Routt NF Land & Resource Management Plan


The below text is from the plan.  The full documents can be downloaded at the USFS site linked below.

Reasons for the Decision 
"This ROD explains the rationale and basis for my decision to select Alternative C for implementation and to approve the Revised Routt National Forest Land and Resource Management Plan. I am selecting Alternative C because it takes the Forest in the direction it needs to go by achieving the four priorities described previously on pages 1 and 2 and restated below: 
· Ensuring the long-term health of the land. 
· Implementing a balanced program featuring a sustainable output of multiple uses. 
· Continuing the emphasis on high-quality dispersed recreation opportunities. 
· Being a good neighbor to the people and communities who rely on and value the Forest."


Preface
"Purpose of the Revised Plan 
A forest plan provides guidance for all resource management activities on a National Forest. 
1. It establishes forest-wide multiple-use goals and objectives. [36 CFR 219.11(b)] 
2. It establishes forest-wide standards and guidelines to fulfill the requirements of 16 USC 1604 applying to future activities and the resource integration requirements found in 36 CFR 219.13 through 219.27. 
3. It establishes management area direction (management area prescriptions) applying to future activities in a management area (resource integration and minimum, specific management requirements). [36 CFR 219.11(c)] 
4. It designates lands as suited or not suited for timber production [16 USG 1604(k)] or other resource management activities. (36 CFR 219.14, 219.15, 219.20, and 219.21)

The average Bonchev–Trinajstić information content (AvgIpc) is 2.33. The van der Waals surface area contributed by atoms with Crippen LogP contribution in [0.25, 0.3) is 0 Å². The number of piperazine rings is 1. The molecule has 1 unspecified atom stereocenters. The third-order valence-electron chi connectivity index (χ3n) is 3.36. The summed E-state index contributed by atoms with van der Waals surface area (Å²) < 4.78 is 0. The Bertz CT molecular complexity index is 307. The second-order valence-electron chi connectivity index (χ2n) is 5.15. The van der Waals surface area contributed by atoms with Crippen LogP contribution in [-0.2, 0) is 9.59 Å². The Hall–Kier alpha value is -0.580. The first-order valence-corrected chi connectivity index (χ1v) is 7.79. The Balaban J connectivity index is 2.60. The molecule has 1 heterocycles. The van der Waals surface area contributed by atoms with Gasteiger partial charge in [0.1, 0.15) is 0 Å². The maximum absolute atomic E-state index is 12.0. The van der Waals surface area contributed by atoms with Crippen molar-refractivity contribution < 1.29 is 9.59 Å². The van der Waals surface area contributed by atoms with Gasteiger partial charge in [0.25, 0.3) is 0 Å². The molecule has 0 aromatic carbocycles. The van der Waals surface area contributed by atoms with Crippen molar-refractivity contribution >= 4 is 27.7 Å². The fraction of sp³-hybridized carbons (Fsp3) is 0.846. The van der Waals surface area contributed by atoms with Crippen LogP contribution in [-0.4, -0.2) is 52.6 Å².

5. It establishes monitoring and evaluation requirements. [36 CFR 219.11(d)] 
6. It provides recommendations to Congress for the establishment of wilderness, wild and scenic rivers, and other special designations, as appropriate. 
Forest plans estimate future management activities, but the actual amount of activities accomplished is determined by annual budgets and site-specific project decisions. Because budgets rarely provide enough money to fully implement a forest plan, scheduled activities and actions must be adjusted to match available funds. While budget changes do not require forest plan amendments, the implications of those changes may."

"Implementation of the Forest Plan 
A forest plan provides the framework to guide the day-to-day land and resource management operations of a National Forest. Other guidance is summarized in Appendices A, B, and C. The Forest Plan is a strategic, programmatic document that does not make project-level decisions. Those decisions are made after more detailed analysis and further public comment. NFMA requires that resource plans and permits, contracts, and other instruments issued for the use and occupancy of National Forest System lands be consistent with the forest plan. The following are some examples of project decisions that require more detailed environmental analysis: 
· Timber harvesting and related activities, such as slash disposal and road construction. 
· Range allotment management plans. 
· Fish or wildlife habitat improvement projects. 
· Watershed improvement projects. 
· Decisions for winter-sports development, outfitter/guide proposals, and other externally generated projects involving occupancy and use of National Forest System lands. 
Resource inventories, action plans, and schedules are not binding decisions and do not require additional environmental analysis at the project level. Public involvement is a key part of implementing the forest plan. Monitoring and evaluation reports are available annually for public review."


https://www.fs.usda.gov/detail/mbr/landmanagement/planning/?cid=fsbdev3_025110

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Eric Meyer,
Nov 20, 2018, 3:40 PM